How collaboration impacts agency profits

Smarter collaboration makes a major impact on agencies; as an agency leader, you’re faced with not just internal collaboration challenges but also with the navigation of myriad client and vendor relationships. Sometimes the benefits of a more collaborative approach to agency work may seem important but hard to pin down from an ROI perspective. What’s the price tag on higher morale, smashed silos or even increased productivity?

In talking with forward-thinking agencies, we’ve seen a few clear themes emerge in terms of impact on revenue. Here are two of the biggest:

1. Collaboration helps you spend more time working for your clients

The more inefficiencies you can cut out of your day-to-day workflow, the more opportunities you’ll have to devote to revenue-generating work (and, presumably, the work that makes you most excited to come to your job in the first place).

FleishmanHillard uses Central Desktop to create a secure and centralized location for their files – and the feedback and conversations surrounding those files. By eliminating the headaches associated with long email chains, shared Excel spreadsheets and Word documents, the agency caused a boost in productivity and accountability. By analyzing reports from Central Desktop, the agency also identified additional opportunities with certain clients.

“We attributed a good bit of our success to Central Desktop,” said FleishmanHillard senior vice president Brandi Friel. “I think it’s a huge factor in the revenue growth of this department, absolutely.”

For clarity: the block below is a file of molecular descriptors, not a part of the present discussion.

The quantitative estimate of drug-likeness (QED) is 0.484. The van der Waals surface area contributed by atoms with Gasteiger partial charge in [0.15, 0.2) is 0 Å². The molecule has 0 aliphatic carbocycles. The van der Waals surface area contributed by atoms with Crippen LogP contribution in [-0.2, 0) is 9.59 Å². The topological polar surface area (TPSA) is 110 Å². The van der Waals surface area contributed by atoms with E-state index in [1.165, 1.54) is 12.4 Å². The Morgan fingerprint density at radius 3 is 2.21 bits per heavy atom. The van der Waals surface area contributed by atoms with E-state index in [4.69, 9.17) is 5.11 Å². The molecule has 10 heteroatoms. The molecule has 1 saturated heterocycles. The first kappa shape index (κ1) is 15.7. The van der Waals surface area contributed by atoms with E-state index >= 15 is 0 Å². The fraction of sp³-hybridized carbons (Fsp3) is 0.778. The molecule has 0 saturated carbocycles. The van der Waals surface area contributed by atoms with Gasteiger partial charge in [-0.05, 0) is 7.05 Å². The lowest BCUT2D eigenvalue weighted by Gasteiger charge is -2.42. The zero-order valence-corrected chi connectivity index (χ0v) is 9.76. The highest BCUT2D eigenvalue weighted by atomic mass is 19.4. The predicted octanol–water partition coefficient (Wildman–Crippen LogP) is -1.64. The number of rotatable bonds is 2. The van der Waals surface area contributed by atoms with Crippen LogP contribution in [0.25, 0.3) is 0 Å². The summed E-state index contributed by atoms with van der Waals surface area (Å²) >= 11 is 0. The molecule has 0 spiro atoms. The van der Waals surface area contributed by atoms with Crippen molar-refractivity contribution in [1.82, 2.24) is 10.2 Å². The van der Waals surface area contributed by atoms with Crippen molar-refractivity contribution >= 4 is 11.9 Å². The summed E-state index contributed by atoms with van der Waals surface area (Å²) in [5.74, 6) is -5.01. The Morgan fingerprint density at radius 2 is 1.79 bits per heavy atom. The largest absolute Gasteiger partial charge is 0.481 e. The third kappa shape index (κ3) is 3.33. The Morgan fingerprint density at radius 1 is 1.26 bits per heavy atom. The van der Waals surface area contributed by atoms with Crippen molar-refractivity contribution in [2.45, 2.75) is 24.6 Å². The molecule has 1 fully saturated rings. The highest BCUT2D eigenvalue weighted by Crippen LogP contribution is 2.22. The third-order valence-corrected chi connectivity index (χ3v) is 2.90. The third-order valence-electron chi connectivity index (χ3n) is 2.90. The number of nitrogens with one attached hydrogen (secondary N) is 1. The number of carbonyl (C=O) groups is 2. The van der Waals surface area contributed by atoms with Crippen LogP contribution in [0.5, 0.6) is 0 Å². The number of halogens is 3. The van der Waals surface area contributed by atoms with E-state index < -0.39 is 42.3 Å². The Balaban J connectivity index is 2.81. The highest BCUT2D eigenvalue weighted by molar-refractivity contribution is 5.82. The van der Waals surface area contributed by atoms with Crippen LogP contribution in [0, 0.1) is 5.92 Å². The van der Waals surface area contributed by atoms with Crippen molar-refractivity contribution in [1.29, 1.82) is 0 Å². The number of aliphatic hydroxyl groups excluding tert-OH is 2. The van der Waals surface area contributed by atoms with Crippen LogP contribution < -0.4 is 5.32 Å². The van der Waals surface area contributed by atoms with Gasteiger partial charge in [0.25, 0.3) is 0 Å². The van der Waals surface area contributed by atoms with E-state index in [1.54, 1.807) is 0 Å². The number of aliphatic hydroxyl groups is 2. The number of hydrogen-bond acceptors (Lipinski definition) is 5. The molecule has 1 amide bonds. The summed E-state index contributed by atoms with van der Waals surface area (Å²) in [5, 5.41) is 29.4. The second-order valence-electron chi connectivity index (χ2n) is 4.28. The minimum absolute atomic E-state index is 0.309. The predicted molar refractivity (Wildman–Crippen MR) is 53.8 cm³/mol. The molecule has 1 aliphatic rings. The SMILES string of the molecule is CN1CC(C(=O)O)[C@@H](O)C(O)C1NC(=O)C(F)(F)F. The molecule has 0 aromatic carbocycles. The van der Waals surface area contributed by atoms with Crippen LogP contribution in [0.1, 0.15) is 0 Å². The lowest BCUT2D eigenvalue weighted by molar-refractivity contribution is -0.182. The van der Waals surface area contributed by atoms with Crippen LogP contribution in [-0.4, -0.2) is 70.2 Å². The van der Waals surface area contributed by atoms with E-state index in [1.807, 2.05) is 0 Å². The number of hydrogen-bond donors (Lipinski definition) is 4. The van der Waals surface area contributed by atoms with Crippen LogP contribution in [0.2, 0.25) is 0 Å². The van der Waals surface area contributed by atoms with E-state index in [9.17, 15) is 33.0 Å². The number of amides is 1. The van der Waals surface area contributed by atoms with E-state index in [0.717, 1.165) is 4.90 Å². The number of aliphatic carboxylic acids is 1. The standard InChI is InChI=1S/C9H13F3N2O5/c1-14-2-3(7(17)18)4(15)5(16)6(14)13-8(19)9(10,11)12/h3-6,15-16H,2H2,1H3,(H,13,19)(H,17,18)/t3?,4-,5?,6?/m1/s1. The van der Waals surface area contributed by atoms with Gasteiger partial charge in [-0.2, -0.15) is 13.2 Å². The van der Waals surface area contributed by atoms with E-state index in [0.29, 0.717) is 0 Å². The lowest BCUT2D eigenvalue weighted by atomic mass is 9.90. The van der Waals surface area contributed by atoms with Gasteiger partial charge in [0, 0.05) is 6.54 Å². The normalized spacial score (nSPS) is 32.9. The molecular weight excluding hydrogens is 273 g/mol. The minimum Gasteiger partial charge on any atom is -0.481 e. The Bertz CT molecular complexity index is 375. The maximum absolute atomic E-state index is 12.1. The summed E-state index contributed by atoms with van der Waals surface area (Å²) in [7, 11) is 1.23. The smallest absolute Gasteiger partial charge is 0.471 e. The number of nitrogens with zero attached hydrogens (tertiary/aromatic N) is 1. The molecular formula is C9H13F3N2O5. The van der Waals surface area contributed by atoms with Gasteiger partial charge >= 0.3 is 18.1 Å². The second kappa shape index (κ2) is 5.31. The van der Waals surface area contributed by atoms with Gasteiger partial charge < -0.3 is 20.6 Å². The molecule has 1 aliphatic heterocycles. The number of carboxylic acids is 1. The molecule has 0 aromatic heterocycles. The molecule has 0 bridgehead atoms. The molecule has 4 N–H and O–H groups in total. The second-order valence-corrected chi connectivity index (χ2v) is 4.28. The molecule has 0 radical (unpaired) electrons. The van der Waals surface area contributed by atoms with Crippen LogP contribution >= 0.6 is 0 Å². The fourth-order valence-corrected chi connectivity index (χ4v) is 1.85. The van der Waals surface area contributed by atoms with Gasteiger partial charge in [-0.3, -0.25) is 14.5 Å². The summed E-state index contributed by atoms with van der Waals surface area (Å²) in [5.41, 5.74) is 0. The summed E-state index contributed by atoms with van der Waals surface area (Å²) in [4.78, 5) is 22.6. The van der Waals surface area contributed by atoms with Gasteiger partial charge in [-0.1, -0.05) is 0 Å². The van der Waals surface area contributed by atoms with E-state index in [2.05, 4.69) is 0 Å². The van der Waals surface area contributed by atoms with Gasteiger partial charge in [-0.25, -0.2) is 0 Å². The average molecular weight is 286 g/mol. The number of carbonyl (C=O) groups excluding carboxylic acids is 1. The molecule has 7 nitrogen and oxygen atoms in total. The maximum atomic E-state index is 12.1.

Read the full FleishmanHillard case study.

Javelin Marketing Group prides itself on a combination of big data analytics and compelling storytelling. For them, the revenue impact of smarter collaboration is tied closely to a high-level understanding of the myriad moving pieces around any given client or project. Allocation reports help them identify any hiccups in their task management. The agency’s project managers “live and breathe” within Central Desktop to track progress and collaborate across departments. The end result? Less time wading through internal process and more time to tackle new work.

Read the full Javelin case study.

2. The right solution potentially cuts software licensing costs

Left to their own devices, agency workers will cobble together their own little Frankenstein packages of tools and software; that’s particularly true in the BYOD era. A major advantage of a collaboration tool designed specifically for agencies and marketers is that you can solve multiple problems with a single solution. Sometimes it’s better to order the house specialty than to tear through the lukewarm buffet.

During an audit of the full-service marketing agency Engauge, Raj Choudhury discovered an overwhelming amount of overlapping tools: SharePoint, Dropbox, WebEx, Fugent, Yammer, Ning, Basecamp, and on and on. Not only did that create obvious challenges with document version control – is the updated document the one in Dropbox or Basecamp or in my inbox? – but it rang up an unnecessary bill for the tech team.

“We were able to replace more than 10 different collaboration tools with Central Desktop,” he said. “In software licenses alone, we’re spending roughly 45 to 50 percent less than we were before.”

Read the full Engauge case study.

Post by Adam McKibbin

Adam McKibbin is the content marketing manager for iMeet Central. His writing has been featured in Adweek, the Chicago Tribune and The Nation, and he’s produced content for some of the leading tech brands on the Fortune 500.

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